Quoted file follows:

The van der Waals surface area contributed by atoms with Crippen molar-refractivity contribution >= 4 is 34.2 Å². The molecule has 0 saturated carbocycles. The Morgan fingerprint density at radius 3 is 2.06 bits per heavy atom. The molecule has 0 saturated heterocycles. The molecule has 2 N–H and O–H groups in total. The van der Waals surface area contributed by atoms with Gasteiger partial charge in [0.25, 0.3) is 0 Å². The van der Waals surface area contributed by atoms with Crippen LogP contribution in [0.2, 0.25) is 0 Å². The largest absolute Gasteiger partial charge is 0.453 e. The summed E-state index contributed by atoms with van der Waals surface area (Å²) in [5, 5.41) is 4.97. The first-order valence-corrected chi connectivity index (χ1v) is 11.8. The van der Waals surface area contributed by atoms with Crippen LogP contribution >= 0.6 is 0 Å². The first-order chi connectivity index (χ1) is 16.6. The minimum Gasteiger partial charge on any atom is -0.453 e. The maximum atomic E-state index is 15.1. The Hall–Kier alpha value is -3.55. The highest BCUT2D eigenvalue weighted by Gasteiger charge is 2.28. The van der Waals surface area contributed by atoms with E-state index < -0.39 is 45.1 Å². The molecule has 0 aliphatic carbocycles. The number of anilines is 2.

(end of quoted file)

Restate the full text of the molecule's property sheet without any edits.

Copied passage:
The van der Waals surface area contributed by atoms with Crippen molar-refractivity contribution >= 4 is 34.2 Å². The molecule has 0 saturated carbocycles. The Morgan fingerprint density at radius 3 is 2.06 bits per heavy atom. The molecule has 0 saturated heterocycles. The molecule has 2 N–H and O–H groups in total. The van der Waals surface area contributed by atoms with Gasteiger partial charge in [0.25, 0.3) is 0 Å². The van der Waals surface area contributed by atoms with Crippen LogP contribution in [0.2, 0.25) is 0 Å². The largest absolute Gasteiger partial charge is 0.453 e. The summed E-state index contributed by atoms with van der Waals surface area (Å²) in [5, 5.41) is 4.97. The first-order valence-corrected chi connectivity index (χ1v) is 11.8. The van der Waals surface area contributed by atoms with Crippen LogP contribution >= 0.6 is 0 Å². The first-order chi connectivity index (χ1) is 16.6. The minimum Gasteiger partial charge on any atom is -0.453 e. The maximum atomic E-state index is 15.1. The Hall–Kier alpha value is -3.55. The highest BCUT2D eigenvalue weighted by Gasteiger charge is 2.28. The van der Waals surface area contributed by atoms with E-state index < -0.39 is 45.1 Å². The molecule has 0 aliphatic carbocycles. The number of anilines is 2.